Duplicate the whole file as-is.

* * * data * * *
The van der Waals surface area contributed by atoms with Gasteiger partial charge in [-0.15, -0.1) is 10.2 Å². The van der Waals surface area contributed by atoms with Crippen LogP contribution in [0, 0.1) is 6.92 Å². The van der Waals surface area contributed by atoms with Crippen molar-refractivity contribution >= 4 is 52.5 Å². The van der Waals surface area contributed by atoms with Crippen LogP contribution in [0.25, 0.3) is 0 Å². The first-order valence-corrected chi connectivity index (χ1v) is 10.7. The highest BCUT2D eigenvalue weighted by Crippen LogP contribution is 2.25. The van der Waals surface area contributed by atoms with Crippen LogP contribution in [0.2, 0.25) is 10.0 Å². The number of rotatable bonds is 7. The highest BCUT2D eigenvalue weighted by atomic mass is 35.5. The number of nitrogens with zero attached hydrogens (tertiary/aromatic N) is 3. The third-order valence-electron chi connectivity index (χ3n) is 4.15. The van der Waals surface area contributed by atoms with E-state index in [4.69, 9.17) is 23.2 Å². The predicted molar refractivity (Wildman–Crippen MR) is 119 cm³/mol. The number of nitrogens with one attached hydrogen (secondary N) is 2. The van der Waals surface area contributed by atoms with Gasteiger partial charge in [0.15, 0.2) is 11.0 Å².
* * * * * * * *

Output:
The van der Waals surface area contributed by atoms with Gasteiger partial charge in [-0.15, -0.1) is 10.2 Å². The van der Waals surface area contributed by atoms with Crippen LogP contribution in [0, 0.1) is 6.92 Å². The van der Waals surface area contributed by atoms with Crippen molar-refractivity contribution >= 4 is 52.5 Å². The van der Waals surface area contributed by atoms with Crippen LogP contribution in [0.25, 0.3) is 0 Å². The first-order valence-corrected chi connectivity index (χ1v) is 10.7. The highest BCUT2D eigenvalue weighted by Crippen LogP contribution is 2.25. The van der Waals surface area contributed by atoms with Crippen LogP contribution in [0.2, 0.25) is 10.0 Å². The number of rotatable bonds is 7. The highest BCUT2D eigenvalue weighted by atomic mass is 35.5. The number of nitrogens with zero attached hydrogens (tertiary/aromatic N) is 3. The third-order valence-electron chi connectivity index (χ3n) is 4.15. The van der Waals surface area contributed by atoms with E-state index in [4.69, 9.17) is 23.2 Å². The predicted molar refractivity (Wildman–Crippen MR) is 119 cm³/mol. The number of nitrogens with one attached hydrogen (secondary N) is 2. The van der Waals surface area contributed by atoms with Gasteiger partial charge in [0.15, 0.2) is 11.0 Å².